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Why Concentrate on the Decalogue

by Fr. John A. Hardon, S.J.


It’s a misnomer. It’s preoccupation with self, let me tell you. “Holy” people, but I put the word holy in quotations marks; holy people can be selfish, in case nobody told you. The apostolate is the duty we have to bring others to heaven. I never tire repeating, nobody gets to heaven alone. Nobody. Either we help bring others there or we won’t get there ourselves.

The Decalogue describes the means necessary to do our apostolic duty. God will use us, He wants to use us as His agents in saving souls if and insofar as we are living up to our basic obligations of being faithful to the Ten Commandments elevated by Christ in His Sinai of the New Law. Only holy people sanctify others. And nobody cheats here. Nobody. God-fearing people bring others to submission to the will of God. God-loving people bring others to the love of God. Sanctity is not an end in itself. It is the divinely ordained means for saving and sanctifying others.

There’s a pragmatism in Christianity that we’re liable to overlook. The pragmatism is that God wants us to serve Him on the basic triad that we are to know, love and serve God. It is basic not only because it spells out our three principle responsibilities towards God, it also identifies how by our knowing, loving and serving God we are to bring others to know, love and serve God because we are knowing, loving and serving the Almighty.

You wonder where to begin. We know that the substratum of the Ten Commandments is the two-fold commandment already expressed in the Old Law and repeated and I keep repeating elevated by Christ in the New Testament. You shall love the Lord your God with your whole heart and love your neighbor as yourself.

Very well. What is our duty towards our neighbor? We are to love him. When you love someone you give that person what that person needs. Human beings are all in constant need. What do they most need? They most need, they most need to love God. If we are to provide them with what they most need what must we do? What’s our prior responsibility? We must first love God ourselves. Otherwise we shall not be giving others what they most need that they will love God, shall I say, also?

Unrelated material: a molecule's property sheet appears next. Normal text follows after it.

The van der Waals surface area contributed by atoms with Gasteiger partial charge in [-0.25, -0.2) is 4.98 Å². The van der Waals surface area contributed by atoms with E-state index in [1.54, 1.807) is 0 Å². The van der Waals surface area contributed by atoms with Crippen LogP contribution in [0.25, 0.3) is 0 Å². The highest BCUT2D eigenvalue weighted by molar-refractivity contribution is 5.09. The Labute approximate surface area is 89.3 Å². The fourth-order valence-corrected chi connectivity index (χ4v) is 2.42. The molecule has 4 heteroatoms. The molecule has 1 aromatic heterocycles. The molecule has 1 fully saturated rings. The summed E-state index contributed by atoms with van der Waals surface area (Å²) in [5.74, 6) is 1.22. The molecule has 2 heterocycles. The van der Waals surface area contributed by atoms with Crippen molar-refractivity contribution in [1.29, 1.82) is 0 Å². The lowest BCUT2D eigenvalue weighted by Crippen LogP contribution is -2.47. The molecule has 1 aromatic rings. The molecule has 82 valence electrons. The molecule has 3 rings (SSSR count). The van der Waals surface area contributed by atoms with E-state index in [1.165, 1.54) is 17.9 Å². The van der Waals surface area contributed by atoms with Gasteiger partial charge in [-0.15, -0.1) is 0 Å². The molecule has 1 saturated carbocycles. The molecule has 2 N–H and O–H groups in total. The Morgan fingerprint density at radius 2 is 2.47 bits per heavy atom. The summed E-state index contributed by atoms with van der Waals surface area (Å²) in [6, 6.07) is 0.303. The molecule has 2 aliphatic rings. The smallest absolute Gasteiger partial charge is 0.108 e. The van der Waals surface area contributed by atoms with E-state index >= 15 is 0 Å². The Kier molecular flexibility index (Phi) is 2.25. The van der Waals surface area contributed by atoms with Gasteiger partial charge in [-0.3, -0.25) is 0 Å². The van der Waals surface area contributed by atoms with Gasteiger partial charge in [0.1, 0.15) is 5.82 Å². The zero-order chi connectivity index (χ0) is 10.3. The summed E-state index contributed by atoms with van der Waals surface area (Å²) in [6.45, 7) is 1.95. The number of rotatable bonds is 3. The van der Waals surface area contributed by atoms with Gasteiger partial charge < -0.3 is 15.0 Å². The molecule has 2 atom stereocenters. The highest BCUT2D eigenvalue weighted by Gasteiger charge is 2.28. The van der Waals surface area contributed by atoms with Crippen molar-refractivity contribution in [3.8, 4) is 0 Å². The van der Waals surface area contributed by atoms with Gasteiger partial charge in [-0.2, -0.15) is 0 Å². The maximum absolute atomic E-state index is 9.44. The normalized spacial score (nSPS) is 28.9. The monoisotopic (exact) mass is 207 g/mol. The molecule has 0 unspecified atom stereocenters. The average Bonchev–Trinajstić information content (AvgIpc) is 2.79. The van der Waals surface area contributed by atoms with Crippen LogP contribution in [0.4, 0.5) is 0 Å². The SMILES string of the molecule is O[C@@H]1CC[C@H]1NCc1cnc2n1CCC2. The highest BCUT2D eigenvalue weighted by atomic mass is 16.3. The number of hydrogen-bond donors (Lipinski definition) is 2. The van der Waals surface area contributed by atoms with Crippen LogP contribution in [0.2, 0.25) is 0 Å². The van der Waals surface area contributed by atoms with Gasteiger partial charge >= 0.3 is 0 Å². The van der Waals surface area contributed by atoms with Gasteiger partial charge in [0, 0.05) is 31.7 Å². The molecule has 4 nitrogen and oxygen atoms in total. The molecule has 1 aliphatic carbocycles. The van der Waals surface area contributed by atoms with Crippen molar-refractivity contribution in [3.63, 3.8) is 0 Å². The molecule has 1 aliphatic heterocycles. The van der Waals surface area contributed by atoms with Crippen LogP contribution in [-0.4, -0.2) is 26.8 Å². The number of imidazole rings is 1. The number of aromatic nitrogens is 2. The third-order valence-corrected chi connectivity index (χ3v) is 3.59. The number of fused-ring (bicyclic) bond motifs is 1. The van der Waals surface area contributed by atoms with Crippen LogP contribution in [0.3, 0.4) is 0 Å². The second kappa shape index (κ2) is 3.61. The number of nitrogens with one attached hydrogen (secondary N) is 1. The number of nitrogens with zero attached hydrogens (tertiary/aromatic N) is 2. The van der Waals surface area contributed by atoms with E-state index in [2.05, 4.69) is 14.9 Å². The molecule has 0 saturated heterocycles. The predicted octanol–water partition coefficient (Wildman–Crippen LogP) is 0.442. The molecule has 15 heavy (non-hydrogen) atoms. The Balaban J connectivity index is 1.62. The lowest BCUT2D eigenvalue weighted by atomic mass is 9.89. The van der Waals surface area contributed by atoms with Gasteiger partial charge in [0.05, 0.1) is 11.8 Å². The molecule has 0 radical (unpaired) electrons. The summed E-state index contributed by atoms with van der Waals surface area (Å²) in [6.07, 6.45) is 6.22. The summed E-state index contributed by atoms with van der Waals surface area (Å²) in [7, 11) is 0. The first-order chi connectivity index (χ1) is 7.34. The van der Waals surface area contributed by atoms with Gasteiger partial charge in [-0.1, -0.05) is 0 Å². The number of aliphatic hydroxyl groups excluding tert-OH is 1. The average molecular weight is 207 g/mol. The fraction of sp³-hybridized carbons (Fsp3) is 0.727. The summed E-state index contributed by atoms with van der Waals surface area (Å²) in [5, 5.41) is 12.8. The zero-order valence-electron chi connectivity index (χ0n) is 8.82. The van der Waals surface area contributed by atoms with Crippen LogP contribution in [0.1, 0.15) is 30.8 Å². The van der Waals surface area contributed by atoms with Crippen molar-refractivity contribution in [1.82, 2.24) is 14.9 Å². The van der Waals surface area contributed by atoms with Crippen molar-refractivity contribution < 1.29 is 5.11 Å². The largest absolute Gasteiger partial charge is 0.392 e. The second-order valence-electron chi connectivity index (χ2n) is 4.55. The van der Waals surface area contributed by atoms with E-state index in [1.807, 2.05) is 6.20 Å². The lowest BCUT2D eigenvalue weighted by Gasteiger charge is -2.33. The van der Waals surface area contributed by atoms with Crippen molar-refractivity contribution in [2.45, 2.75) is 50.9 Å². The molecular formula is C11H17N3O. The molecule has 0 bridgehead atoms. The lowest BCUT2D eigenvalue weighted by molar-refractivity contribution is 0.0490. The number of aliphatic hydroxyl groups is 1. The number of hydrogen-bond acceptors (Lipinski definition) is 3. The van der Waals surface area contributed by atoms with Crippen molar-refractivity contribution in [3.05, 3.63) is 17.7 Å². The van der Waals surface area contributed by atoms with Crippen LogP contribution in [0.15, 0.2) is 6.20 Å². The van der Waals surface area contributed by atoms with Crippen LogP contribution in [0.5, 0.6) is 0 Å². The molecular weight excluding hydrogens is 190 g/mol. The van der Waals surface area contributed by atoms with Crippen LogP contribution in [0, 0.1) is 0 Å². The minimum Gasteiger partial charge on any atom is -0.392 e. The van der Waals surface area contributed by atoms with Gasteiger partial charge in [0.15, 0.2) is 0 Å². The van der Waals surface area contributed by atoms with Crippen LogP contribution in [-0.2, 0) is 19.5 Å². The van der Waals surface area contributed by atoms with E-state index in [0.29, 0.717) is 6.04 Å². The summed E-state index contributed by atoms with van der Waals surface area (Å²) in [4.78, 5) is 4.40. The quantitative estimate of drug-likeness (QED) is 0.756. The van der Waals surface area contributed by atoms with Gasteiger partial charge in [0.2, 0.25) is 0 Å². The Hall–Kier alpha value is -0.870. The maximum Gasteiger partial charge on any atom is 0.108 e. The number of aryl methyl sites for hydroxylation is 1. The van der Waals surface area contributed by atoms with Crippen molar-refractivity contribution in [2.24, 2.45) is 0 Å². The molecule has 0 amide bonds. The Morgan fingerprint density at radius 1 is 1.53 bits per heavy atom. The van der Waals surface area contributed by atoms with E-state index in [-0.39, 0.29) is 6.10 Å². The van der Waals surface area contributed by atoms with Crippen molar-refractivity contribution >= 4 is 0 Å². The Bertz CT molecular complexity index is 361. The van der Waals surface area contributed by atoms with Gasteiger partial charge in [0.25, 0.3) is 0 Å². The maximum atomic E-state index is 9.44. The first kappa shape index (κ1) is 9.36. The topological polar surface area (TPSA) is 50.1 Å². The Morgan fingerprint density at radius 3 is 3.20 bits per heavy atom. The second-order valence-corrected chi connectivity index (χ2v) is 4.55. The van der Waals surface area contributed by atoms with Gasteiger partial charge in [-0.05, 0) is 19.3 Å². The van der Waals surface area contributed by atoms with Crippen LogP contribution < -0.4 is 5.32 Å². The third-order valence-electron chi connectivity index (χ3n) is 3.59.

Our sanctity therefore is the condition for our loving others by providing them with what they most need. There’s an interdependence among human beings that I hope to make plainer than perhaps any of us, including myself have seen before. I’ve never given a lecture, I’ve never conducted a retreat, never, without sincerely believing that what was most needed either what I was teaching or in this case the retreat, no one needs it more than I. I mean it. And how I need to see that my own growth in sanctity is a condition for my sanctifying others.

Our next area of reflection: The Decalogue As Witness. Where do we begin to describe the widespread disregard of the Commandments of God in the modern world? All you have to do, that’s all, is read The New York Times, The Chicago Tribune, The Washington Post, The Cincinnati Inquirer. Page after page.